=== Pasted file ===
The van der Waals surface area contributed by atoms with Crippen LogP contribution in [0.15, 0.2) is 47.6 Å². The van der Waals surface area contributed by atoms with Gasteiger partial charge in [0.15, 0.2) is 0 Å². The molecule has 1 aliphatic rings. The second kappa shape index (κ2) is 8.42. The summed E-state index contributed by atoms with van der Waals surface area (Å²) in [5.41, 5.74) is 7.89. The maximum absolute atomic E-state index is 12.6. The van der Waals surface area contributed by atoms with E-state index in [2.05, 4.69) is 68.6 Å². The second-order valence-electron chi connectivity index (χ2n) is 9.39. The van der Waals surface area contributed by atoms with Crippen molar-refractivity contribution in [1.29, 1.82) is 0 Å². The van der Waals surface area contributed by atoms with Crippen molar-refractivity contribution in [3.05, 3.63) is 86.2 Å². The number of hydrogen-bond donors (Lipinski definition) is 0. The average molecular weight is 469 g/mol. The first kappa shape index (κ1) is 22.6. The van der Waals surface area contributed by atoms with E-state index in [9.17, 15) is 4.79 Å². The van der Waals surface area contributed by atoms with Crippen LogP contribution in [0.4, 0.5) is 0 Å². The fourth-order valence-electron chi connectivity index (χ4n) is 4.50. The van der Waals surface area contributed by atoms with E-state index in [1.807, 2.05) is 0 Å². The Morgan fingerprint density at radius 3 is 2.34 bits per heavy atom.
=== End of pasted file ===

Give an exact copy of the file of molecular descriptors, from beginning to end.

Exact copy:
The van der Waals surface area contributed by atoms with Crippen LogP contribution in [0.15, 0.2) is 47.6 Å². The van der Waals surface area contributed by atoms with Gasteiger partial charge in [0.15, 0.2) is 0 Å². The molecule has 1 aliphatic rings. The second kappa shape index (κ2) is 8.42. The summed E-state index contributed by atoms with van der Waals surface area (Å²) in [5.41, 5.74) is 7.89. The maximum absolute atomic E-state index is 12.6. The van der Waals surface area contributed by atoms with E-state index in [2.05, 4.69) is 68.6 Å². The second-order valence-electron chi connectivity index (χ2n) is 9.39. The van der Waals surface area contributed by atoms with Crippen molar-refractivity contribution in [1.29, 1.82) is 0 Å². The van der Waals surface area contributed by atoms with Crippen molar-refractivity contribution in [3.05, 3.63) is 86.2 Å². The number of hydrogen-bond donors (Lipinski definition) is 0. The average molecular weight is 469 g/mol. The first kappa shape index (κ1) is 22.6. The van der Waals surface area contributed by atoms with E-state index in [9.17, 15) is 4.79 Å². The van der Waals surface area contributed by atoms with Crippen LogP contribution in [0.4, 0.5) is 0 Å². The fourth-order valence-electron chi connectivity index (χ4n) is 4.50. The van der Waals surface area contributed by atoms with E-state index in [1.807, 2.05) is 0 Å². The Morgan fingerprint density at radius 3 is 2.34 bits per heavy atom.